These vintage spats were made in 1937 by the short lived company “Ideal Spats”. They were made shortly after Hookless re-organised into Talon, so while the puller has the traditional Hookless shape, it is only marked with the Talon name. The bottom of the stopbox is marked I7. The stopbox is of the sunburst “deco” design, and the slider mirrors the deco rays. The zipper is equipped with a rau snap, which secures the pull to the leather. The spats are a small size,
Spaide-Lox was an early maker of half-zip workshirts. They sported early no-hole Hookless zippers.
Although half-zip shirts were made for a number of years, like This One, they never supplanted buttons, as zipper manufacturers hoped they would.
The fully separable zipper was invented in 1927 by Gideon Sundback. It’s covered by patents 1813433 and 1813432.
From the invention of the zipper in 1913 until that point, zippers had been limited in their usage by an attached end. It was suitable for coverall suits, luggage and pullovers. But it made it inconvenient for applications in jackets. The new unlockable/ fully separable bottom end of the zipper allowed for its easy usage on jackets. By 1930, zipper fronted jackets were well on their way to becoming common.
1925. Typical 1920s style. Button front, marketed as a windbreaker, specifically for the sporting set. Suede was extremely common in this era.
1929. Before the modern separable bottom to the zipper, this pullover style was the workaround.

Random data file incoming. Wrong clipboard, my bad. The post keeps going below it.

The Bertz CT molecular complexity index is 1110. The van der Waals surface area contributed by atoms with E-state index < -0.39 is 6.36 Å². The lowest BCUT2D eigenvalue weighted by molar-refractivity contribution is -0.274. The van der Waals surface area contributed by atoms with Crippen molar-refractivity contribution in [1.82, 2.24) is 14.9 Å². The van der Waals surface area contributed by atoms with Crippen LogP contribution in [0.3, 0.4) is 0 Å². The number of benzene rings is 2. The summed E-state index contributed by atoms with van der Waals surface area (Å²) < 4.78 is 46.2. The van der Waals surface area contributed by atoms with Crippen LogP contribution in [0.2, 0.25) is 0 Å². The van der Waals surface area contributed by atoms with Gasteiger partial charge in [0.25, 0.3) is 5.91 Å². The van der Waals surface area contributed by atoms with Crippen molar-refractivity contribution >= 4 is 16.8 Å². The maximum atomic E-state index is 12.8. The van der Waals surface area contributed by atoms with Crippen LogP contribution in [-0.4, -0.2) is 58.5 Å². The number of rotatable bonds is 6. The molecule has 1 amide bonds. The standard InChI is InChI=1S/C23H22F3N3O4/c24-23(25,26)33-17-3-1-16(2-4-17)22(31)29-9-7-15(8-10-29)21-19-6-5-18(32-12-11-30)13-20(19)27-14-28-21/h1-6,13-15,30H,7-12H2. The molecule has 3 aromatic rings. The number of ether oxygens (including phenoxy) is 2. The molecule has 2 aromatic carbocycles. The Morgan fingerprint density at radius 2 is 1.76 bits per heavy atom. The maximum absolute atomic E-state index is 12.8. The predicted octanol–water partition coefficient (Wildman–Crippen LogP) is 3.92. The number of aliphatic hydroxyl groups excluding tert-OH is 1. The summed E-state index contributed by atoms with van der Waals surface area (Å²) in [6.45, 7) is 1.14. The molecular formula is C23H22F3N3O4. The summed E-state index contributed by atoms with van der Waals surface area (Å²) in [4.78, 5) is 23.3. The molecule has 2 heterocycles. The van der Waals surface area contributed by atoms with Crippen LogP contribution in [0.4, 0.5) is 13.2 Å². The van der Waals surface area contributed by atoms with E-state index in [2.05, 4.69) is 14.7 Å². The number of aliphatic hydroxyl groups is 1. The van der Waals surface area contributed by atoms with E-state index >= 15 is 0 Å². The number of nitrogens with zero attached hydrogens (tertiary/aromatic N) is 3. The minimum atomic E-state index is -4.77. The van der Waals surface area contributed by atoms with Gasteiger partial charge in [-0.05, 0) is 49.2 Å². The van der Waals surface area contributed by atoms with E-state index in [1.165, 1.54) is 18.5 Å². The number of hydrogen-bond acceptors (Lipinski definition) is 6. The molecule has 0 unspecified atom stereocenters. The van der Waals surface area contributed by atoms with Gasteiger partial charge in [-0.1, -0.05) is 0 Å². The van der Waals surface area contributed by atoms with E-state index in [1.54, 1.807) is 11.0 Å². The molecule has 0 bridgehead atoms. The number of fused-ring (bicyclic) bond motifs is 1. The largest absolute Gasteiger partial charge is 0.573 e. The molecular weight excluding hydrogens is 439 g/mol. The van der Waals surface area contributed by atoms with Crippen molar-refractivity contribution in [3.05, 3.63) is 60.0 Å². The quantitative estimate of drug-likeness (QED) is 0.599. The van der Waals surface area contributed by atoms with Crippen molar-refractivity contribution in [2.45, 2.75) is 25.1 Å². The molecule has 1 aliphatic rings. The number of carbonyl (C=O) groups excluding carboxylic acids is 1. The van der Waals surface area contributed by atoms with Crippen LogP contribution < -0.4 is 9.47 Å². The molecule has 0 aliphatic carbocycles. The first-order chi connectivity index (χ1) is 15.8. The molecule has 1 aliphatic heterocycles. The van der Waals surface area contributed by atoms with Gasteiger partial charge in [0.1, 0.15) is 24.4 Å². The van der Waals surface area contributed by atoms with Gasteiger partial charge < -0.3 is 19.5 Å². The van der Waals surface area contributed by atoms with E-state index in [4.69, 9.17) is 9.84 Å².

This jacket is a high end reproduction of the “Grizzly” style jacket, popular in the mid 1930s. It was made by Toyo Enterprises, who make jackets for Buzz Rickson, Sugar Cane and Style Eyes. Accurate down to the last detail, it bears a reproduction of a 1930s “Lakeland” hang tag. It has “laskinlamb” mouton panels on the front and back, with a matching mouton collar. The sleeves and trim are horsehide leather. The idea of these jackets was to put the insulation on the outside so that the wearer could have an unobstructed range of motion. They were promoted heavily in an athletic context, promoted by football players, that sort of thing. This jacket is as near as you can get to walking into a store in 1934 and buying one. It has an early Hookless grommet zipper, and dot snap. The original tags are still on the jacket and include a nice reproduction piece to accompany that zip. The front of the jacket is belted, as are the sleeves. There is a snap chinstrap to cinch it up at the neck. Inside, the body has a plaid lining, while the sleeves are lined in brown twill. There are wool storm cuffs to keep the breeze from blowing up the sleeves.
Tagged size: 42
Chest (pit to pit): 23″ (doubled = 46″)
Shoulder to Shoulder: 19″
Sleeve (shoulder to cuff): 25-1/2″
Length (base of collar to hem): 26″
This vintage leather jacket was made in the late ’60s or 1970s. It is heavy roughout cowhide suede. It has a talon main zipper and talon cuff zippers. The top collar snap bears the logo of the maker, Wheels of Man. The jacket has an action back, two handwarmer pockets and zippped cuffs. There is general wear and staining to the suede throughout the jacket. The left cuff is worn and the stitching at the end of the seam has let go. The right cuff has similar damage, and several small tears around the zipper. The lining also bears the logo of the company and is stained, especially towards the bottom hem.
Chest: 23″ (doubled =46″)
There are many more patterns of Talon zippers out there, so consider this a (very) incomplete guide. It is interesting, though, to see the evolution of Talon sliding fasteners over the years, 1930s-1960s, in the design of their pullers and stop boxes.